STEM and National Security
Note: Event times are displayed in your local time zone. The dialogue took place from December 10-11, 2018 (Tokyo time).
Session 1: The Importance of STEM for National Security
We are in the midst of a technological revolution marked by major advances in big data, cyber-physical systems, biotechnologies, genetic engineering, and the Internet of Things. Meanwhile, the demand for workers in STEM fields outstrip supply by a wide margin. What is the role of STEM in national security? Specifically, in what ways do new technologies and STEM knowledge enhance our ability to safeguard national security? When the national security workforce is 40% “high-STEM,” how do we ensure an adequate supply of people working in national security related fields?
Speakers: Joan Johnson-Freese, Kazuto Suzuki
Session 2: The Role of Women in STEM and National Security
Women are significantly underrepresented in the STEM fields. In the United States, they make up less than one-quarter of those employed in STEM fields, and this ratio is even lower in Japan. What effect does the underrepresentation of women in STEM have on policy outcomes in both countries? What is the relationship between (under)representation of women in STEM and women’s participation in national security policymaking? What initiatives are underway internationally and domestically to increase women’s participation in STEM and national security? What effect have such programs had and what challenges do they still face?
Speakers: Stephenie Foster, Hisako Ohtsubo, Joan Johnson-Freese
Session 3: STEM Education in the United States and Japan
Primary, secondary, and tertiary schools in the United States and Japan are attempting to enhance their STEM education to better prepare students for in-demand careers. What policies have national and local governments in the United States and Japan taken to promote STEM education? What role do quality elementary STEM experiences play in fostering continued STEM interest? What can be done to encourage increased participation of girls and young women in ICT and STEM studies?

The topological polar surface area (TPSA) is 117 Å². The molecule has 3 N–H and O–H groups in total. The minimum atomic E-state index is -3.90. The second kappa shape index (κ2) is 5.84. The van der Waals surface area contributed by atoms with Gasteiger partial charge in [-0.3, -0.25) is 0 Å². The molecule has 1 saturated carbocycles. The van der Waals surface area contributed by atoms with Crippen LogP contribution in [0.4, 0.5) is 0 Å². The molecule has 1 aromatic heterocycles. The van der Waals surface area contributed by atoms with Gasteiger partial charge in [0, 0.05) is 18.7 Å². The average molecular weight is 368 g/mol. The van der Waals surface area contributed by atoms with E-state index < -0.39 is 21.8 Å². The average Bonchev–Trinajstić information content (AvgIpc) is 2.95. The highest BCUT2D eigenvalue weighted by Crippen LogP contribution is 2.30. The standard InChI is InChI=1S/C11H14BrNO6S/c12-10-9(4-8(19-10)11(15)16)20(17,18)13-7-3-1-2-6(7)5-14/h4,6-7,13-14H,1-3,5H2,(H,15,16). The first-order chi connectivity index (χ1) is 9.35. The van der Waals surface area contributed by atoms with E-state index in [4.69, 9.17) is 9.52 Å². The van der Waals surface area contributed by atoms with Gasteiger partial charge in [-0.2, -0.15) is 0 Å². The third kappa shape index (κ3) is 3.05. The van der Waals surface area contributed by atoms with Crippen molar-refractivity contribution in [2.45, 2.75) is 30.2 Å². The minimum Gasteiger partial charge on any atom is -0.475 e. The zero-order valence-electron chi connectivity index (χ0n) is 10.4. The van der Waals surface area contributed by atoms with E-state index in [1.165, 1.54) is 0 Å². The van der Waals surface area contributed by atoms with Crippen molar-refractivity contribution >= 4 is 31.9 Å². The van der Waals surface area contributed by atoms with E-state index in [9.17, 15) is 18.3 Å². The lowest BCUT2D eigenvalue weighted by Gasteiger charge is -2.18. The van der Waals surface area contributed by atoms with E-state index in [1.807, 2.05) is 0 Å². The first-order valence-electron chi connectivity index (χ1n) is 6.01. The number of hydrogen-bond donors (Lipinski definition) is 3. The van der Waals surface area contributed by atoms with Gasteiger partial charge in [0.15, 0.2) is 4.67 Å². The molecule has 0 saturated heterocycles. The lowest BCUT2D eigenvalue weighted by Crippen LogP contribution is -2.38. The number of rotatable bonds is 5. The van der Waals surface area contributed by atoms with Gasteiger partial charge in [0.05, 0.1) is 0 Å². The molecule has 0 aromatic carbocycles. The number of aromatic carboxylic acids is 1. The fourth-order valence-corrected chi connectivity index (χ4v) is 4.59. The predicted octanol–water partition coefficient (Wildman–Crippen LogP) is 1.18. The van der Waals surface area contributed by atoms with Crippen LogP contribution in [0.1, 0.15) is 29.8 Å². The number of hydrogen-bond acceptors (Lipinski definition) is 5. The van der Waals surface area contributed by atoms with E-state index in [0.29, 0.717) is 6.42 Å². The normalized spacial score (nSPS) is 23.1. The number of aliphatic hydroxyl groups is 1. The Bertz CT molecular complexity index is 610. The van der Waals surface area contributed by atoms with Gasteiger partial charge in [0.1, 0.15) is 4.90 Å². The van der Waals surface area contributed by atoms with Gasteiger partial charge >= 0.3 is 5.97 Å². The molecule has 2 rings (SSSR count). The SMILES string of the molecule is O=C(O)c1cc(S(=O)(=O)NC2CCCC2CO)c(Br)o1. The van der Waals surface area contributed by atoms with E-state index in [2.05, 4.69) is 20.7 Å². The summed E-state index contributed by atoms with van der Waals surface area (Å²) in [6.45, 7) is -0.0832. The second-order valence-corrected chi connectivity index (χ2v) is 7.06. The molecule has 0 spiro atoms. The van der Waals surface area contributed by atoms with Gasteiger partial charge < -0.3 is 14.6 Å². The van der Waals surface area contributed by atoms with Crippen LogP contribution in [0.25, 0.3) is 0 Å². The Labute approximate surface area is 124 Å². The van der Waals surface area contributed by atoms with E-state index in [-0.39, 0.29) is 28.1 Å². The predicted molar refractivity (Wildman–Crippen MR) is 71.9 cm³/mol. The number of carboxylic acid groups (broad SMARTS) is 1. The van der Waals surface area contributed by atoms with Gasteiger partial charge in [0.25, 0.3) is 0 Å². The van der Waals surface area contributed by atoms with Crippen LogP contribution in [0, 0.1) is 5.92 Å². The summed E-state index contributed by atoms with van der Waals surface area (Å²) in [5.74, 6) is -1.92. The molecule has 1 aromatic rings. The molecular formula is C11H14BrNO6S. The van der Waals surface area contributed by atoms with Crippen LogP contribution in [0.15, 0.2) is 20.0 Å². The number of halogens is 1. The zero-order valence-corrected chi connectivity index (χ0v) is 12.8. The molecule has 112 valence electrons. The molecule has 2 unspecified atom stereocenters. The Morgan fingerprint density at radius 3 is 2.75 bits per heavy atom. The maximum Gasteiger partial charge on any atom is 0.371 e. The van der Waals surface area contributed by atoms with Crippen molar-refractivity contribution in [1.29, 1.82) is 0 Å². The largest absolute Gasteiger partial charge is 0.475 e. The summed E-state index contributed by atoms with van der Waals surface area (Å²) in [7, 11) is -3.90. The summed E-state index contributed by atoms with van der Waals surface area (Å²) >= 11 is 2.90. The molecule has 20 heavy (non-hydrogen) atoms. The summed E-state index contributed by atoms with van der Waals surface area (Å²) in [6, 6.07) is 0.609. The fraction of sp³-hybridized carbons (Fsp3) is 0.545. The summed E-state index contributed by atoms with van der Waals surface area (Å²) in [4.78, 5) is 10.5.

Speakers: Mai Sugimoto, Liv Coleman, Aki Yamada
Session 4: Challenges in Promoting STEM
Governments face many hurdles in promoting STEM in general and specifically in the service of national security. What tensions exist between governments and academics reluctant to address national security issues? What issues surround the handling and dissemination of classified information? What are the benefits and challenges of encouraging innovations in dual-use technology? What is the need for or role of foreign students in the STEM fields?
Speakers: Miyoko O. Watanabe, Simona Settepanella
Session 5: STEM/Computing Resources in Support of Cybersecurity
As the demand for computing sciences and cybersecurity grows, the pipeline of people who are available to perform related jobs is shrinking. The need for cyber talent has never been greater. How can industry, government, and military effectively protect their networks? How can countries educate and train enough people to protect these environments? How can public and private interests cultivate an interest and support development efforts in cybersecurity career paths?
Speakers: Koichiro Komiyama, Scott Jarkoff, Keiko Kono, Charles J. Cadwell
Session 6: Prospects for US-Japan collaboration and cooperation on STEM
What are ways that the United States and Japan can work together to address the dearth of STEM talent working in national security and cybersecurity? How can the United States and Japan make these fields more gender inclusive? What lessons can the United States and Japan learn from the other’s experience?
Speakers: Heigo Sato, Michele Tempel, Aya Okada
This closed-door conference was followed by a series of pubic panels in Tokyo, Kyoto, and Naha that disseminated the conference findings.